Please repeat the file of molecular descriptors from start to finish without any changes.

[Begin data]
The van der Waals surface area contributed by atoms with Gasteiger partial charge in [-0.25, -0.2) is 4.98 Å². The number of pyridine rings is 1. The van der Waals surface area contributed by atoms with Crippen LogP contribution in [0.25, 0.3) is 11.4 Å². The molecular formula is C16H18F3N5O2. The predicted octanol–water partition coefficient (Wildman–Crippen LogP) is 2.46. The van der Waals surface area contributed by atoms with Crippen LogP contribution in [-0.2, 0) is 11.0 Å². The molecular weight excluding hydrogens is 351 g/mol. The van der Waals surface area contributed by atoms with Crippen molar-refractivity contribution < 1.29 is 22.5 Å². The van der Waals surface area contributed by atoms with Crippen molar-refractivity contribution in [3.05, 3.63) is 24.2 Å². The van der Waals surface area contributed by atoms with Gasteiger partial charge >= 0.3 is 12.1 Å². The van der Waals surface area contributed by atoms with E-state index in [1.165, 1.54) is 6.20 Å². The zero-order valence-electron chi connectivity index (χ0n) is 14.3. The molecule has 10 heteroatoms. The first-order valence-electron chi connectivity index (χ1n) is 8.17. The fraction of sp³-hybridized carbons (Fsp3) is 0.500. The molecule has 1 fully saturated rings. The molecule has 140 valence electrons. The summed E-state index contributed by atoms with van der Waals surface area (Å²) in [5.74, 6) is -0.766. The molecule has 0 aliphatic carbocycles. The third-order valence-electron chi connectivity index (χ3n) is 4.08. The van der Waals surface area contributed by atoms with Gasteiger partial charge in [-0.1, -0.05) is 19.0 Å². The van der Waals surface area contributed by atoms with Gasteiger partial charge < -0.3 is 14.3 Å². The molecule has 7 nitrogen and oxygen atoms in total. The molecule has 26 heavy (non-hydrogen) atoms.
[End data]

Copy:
The van der Waals surface area contributed by atoms with Gasteiger partial charge in [-0.25, -0.2) is 4.98 Å². The number of pyridine rings is 1. The van der Waals surface area contributed by atoms with Crippen LogP contribution in [0.25, 0.3) is 11.4 Å². The molecular formula is C16H18F3N5O2. The predicted octanol–water partition coefficient (Wildman–Crippen LogP) is 2.46. The van der Waals surface area contributed by atoms with Crippen LogP contribution in [-0.2, 0) is 11.0 Å². The molecular weight excluding hydrogens is 351 g/mol. The van der Waals surface area contributed by atoms with Crippen molar-refractivity contribution < 1.29 is 22.5 Å². The van der Waals surface area contributed by atoms with Crippen molar-refractivity contribution in [3.05, 3.63) is 24.2 Å². The van der Waals surface area contributed by atoms with Gasteiger partial charge >= 0.3 is 12.1 Å². The van der Waals surface area contributed by atoms with E-state index in [1.165, 1.54) is 6.20 Å². The zero-order valence-electron chi connectivity index (χ0n) is 14.3. The molecule has 10 heteroatoms. The first-order valence-electron chi connectivity index (χ1n) is 8.17. The fraction of sp³-hybridized carbons (Fsp3) is 0.500. The molecule has 1 fully saturated rings. The molecule has 140 valence electrons. The summed E-state index contributed by atoms with van der Waals surface area (Å²) in [5.74, 6) is -0.766. The molecule has 0 aliphatic carbocycles. The third-order valence-electron chi connectivity index (χ3n) is 4.08. The van der Waals surface area contributed by atoms with Gasteiger partial charge in [-0.1, -0.05) is 19.0 Å². The van der Waals surface area contributed by atoms with Gasteiger partial charge < -0.3 is 14.3 Å². The molecule has 7 nitrogen and oxygen atoms in total. The molecule has 26 heavy (non-hydrogen) atoms.